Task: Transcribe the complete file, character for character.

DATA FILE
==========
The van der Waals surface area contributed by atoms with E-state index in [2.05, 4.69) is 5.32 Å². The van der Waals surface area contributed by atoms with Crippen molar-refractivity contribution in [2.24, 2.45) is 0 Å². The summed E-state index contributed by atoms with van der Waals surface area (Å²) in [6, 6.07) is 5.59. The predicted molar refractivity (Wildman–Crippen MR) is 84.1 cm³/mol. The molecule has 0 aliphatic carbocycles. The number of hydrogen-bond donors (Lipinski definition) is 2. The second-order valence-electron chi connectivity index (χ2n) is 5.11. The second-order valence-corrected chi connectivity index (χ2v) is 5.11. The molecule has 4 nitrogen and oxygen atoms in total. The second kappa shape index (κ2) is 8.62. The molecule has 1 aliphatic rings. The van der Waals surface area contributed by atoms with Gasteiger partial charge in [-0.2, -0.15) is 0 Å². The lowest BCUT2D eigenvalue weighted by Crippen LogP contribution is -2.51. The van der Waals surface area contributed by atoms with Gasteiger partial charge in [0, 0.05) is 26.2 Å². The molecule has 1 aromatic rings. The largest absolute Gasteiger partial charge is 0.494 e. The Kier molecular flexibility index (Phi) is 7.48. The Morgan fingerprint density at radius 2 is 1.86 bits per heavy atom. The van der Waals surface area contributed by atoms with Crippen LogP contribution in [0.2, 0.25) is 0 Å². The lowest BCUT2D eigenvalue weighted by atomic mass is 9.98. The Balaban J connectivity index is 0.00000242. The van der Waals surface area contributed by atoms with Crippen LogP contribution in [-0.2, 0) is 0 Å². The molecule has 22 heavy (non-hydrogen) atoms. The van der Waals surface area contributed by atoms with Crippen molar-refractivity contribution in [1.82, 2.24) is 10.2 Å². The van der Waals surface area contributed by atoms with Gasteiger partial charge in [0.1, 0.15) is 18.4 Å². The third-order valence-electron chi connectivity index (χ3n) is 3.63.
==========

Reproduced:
The van der Waals surface area contributed by atoms with E-state index in [2.05, 4.69) is 5.32 Å². The van der Waals surface area contributed by atoms with Crippen molar-refractivity contribution in [2.24, 2.45) is 0 Å². The summed E-state index contributed by atoms with van der Waals surface area (Å²) in [6, 6.07) is 5.59. The predicted molar refractivity (Wildman–Crippen MR) is 84.1 cm³/mol. The molecule has 0 aliphatic carbocycles. The number of hydrogen-bond donors (Lipinski definition) is 2. The second-order valence-electron chi connectivity index (χ2n) is 5.11. The second-order valence-corrected chi connectivity index (χ2v) is 5.11. The molecule has 4 nitrogen and oxygen atoms in total. The second kappa shape index (κ2) is 8.62. The molecule has 1 aliphatic rings. The van der Waals surface area contributed by atoms with Gasteiger partial charge in [-0.2, -0.15) is 0 Å². The lowest BCUT2D eigenvalue weighted by Crippen LogP contribution is -2.51. The van der Waals surface area contributed by atoms with Gasteiger partial charge in [0, 0.05) is 26.2 Å². The molecule has 1 aromatic rings. The largest absolute Gasteiger partial charge is 0.494 e. The Kier molecular flexibility index (Phi) is 7.48. The Morgan fingerprint density at radius 2 is 1.86 bits per heavy atom. The van der Waals surface area contributed by atoms with Crippen LogP contribution in [0.2, 0.25) is 0 Å². The lowest BCUT2D eigenvalue weighted by atomic mass is 9.98. The Balaban J connectivity index is 0.00000242. The van der Waals surface area contributed by atoms with Crippen LogP contribution in [-0.2, 0) is 0 Å². The molecule has 22 heavy (non-hydrogen) atoms. The van der Waals surface area contributed by atoms with Crippen molar-refractivity contribution in [1.82, 2.24) is 10.2 Å². The van der Waals surface area contributed by atoms with Gasteiger partial charge in [0.1, 0.15) is 18.4 Å². The third-order valence-electron chi connectivity index (χ3n) is 3.63.